Good requirements are the foundation for successful IT projects. We've all heard that statement and know there's truth in it, but in practice it is often tough to nail down what makes a good requirement, especially in data projects where requirements mainly consist of data elements and their definitions.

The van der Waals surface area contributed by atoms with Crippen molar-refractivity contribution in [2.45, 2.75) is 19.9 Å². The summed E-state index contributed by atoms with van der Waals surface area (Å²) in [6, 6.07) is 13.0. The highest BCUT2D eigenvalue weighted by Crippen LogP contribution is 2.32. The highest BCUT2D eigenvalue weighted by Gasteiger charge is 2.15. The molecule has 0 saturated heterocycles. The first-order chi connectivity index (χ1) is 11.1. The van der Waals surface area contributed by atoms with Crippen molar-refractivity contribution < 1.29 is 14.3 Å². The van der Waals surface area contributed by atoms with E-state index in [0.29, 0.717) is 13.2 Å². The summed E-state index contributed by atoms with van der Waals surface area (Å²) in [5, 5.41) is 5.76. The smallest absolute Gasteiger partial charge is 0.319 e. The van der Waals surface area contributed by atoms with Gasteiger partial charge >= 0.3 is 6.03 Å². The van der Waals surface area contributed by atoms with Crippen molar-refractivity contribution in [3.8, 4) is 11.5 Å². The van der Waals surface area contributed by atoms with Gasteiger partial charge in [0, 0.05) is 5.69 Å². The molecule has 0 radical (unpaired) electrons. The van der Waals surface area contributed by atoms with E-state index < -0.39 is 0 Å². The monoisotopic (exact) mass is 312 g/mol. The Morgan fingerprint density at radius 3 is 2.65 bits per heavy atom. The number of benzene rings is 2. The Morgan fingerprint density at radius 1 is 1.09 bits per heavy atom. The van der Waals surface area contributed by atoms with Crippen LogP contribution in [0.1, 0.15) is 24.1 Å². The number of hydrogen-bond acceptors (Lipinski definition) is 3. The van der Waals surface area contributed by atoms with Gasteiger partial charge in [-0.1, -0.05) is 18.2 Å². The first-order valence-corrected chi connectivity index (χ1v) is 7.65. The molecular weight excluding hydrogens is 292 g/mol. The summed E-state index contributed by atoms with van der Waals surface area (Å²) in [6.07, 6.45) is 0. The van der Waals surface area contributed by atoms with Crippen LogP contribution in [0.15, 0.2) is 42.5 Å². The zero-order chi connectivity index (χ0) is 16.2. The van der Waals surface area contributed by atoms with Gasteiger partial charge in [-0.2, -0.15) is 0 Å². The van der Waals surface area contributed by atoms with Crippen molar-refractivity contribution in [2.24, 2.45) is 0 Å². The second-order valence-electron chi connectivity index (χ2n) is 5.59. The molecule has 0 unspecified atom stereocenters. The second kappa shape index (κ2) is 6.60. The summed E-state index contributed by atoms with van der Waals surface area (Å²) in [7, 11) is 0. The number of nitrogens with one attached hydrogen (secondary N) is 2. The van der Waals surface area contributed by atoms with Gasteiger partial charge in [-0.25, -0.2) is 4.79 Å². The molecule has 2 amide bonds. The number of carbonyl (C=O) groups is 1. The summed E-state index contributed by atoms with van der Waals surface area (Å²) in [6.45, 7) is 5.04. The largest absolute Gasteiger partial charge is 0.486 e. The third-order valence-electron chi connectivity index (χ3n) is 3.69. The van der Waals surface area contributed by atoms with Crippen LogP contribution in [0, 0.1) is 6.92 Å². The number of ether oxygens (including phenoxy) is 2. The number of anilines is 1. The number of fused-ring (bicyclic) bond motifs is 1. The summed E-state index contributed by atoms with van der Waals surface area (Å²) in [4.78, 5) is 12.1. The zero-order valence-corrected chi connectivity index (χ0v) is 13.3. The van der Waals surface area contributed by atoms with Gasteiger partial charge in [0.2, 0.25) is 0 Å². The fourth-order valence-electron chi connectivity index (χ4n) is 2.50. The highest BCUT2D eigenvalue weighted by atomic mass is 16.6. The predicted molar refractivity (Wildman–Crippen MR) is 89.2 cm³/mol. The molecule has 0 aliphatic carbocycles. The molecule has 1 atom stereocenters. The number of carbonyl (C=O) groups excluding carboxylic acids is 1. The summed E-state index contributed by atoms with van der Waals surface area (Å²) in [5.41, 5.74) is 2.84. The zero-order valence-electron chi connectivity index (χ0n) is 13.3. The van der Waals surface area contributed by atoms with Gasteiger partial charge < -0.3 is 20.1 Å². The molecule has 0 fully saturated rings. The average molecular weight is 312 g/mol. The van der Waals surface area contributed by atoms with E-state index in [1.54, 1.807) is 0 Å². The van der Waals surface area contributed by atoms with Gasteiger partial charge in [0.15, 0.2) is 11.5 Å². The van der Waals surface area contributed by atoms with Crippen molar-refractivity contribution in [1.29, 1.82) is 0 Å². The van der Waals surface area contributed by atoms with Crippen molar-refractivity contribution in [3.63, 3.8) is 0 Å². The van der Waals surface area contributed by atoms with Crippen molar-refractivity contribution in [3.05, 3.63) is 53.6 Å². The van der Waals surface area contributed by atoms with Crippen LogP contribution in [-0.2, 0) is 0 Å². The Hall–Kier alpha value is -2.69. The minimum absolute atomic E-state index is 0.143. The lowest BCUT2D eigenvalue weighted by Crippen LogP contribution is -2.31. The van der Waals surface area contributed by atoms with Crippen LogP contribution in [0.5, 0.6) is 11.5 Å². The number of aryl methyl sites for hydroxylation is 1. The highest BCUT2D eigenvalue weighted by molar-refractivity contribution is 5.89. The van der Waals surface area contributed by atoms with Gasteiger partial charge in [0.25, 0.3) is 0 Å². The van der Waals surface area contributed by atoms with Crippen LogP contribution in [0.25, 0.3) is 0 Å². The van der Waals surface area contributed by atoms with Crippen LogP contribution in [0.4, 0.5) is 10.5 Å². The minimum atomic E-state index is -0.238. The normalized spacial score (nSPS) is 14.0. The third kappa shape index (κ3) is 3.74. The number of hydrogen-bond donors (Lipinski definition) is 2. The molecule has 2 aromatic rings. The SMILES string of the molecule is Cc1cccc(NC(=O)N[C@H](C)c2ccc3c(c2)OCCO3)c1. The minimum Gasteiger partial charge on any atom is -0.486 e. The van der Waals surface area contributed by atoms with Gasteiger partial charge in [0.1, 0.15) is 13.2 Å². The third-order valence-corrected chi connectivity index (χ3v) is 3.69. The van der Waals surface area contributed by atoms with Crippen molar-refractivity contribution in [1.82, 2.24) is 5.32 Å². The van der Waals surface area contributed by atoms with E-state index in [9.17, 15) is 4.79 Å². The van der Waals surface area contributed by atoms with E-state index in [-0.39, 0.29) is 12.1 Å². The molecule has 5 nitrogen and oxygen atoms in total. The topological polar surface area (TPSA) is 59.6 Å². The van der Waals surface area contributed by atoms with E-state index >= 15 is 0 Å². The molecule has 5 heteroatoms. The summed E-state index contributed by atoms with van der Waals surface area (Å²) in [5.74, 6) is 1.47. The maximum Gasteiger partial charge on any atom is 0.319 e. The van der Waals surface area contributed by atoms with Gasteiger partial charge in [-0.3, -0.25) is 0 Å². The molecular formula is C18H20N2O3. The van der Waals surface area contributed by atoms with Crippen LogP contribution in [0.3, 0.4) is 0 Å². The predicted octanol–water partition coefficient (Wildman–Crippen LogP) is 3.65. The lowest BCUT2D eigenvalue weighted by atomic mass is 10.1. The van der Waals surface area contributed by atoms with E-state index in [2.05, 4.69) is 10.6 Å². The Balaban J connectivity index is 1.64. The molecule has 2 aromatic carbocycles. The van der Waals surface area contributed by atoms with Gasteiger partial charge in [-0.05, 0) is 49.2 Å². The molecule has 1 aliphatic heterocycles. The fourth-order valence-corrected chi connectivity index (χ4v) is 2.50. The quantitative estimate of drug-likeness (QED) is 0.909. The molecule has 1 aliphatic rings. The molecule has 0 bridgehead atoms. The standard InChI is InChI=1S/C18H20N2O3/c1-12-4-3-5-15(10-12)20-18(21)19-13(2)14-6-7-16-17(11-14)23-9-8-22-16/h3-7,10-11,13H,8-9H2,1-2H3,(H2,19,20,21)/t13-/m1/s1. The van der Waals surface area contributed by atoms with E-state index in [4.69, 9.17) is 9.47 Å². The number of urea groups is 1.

One difficulty in requirements-gathering is the ambiguity of language. In U.S. courts of law, a person who testifies swears to tell "the truth, the whole truth, and nothing but the truth," which is a way of calling for comprehensive truthfulness in the person's testimony. This kind of precision is needed in both setting expectations for the requirements phase of a project and documenting the requirements. Let's follow the courtroom analogy as it applies to data requirements.
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